Raising cattle year-round at 6,200 feet above sea level calls for harvesting a lot of grass hay. In the picture on the left, five sickle bar horse-drawn mowers knock down the grass. The Harrimans bought an early steam tractor for use in the hay harvest but found that it did not work well because of the configuration of the fields and irrigation ditches, so they largely stuck with horse-drawn equipment.
There were several variations of the beaver slide, like the one pictured on the right used at the Railroad Ranch. The purpose of each was to use horsepower—later tractor power—to slide a load of hay up into the air and push it off onto a stack. The Railroad Ranch supplied beef to the Army during World War II. After the war, they stopped keeping cattle year-round, so they also stopped harvesting and stacking hay.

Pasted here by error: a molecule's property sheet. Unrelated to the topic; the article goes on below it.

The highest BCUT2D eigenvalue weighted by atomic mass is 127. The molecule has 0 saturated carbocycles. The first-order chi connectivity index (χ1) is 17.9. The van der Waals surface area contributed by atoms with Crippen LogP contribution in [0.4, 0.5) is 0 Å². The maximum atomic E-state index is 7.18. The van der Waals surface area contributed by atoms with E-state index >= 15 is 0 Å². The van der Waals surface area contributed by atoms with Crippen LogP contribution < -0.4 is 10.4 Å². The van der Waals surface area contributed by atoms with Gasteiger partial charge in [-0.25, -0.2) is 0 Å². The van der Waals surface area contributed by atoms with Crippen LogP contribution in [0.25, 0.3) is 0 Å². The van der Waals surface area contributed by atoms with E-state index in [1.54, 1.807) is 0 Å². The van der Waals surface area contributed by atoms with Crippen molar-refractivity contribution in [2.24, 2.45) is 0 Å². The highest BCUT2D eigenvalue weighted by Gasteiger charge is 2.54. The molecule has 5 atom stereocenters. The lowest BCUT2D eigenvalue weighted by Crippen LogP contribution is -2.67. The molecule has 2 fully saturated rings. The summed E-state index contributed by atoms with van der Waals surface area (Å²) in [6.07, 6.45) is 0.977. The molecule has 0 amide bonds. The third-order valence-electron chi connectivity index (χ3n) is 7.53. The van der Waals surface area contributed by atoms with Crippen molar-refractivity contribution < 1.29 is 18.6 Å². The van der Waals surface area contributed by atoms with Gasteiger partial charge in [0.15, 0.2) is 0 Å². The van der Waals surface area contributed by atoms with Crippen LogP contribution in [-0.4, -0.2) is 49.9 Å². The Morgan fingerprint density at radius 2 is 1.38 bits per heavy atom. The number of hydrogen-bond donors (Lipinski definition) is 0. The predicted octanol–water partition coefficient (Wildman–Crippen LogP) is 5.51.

Cattle were not the only livestock raised on the Railroad Ranch. For a time, elk were commercially raised and shipped to markets in the east and sometimes for the Harriman’s table in New York. The ranch also tried raising bison commercially but found that they were very difficult to keep contained.
Bison were once native to what is called the Island Park area of eastern Idaho, north of Idaho Falls, so it made some sense to try raising them commercially, too. Masters at jumping over or smashing down fences, bison proved more trouble than they were worth.
Raising livestock was always just an excuse to keep a ranch for the Harrimans. They loved to just be at the place. Often they invited their famous friends to join them. We’ll meet a few of those folks tomorrow.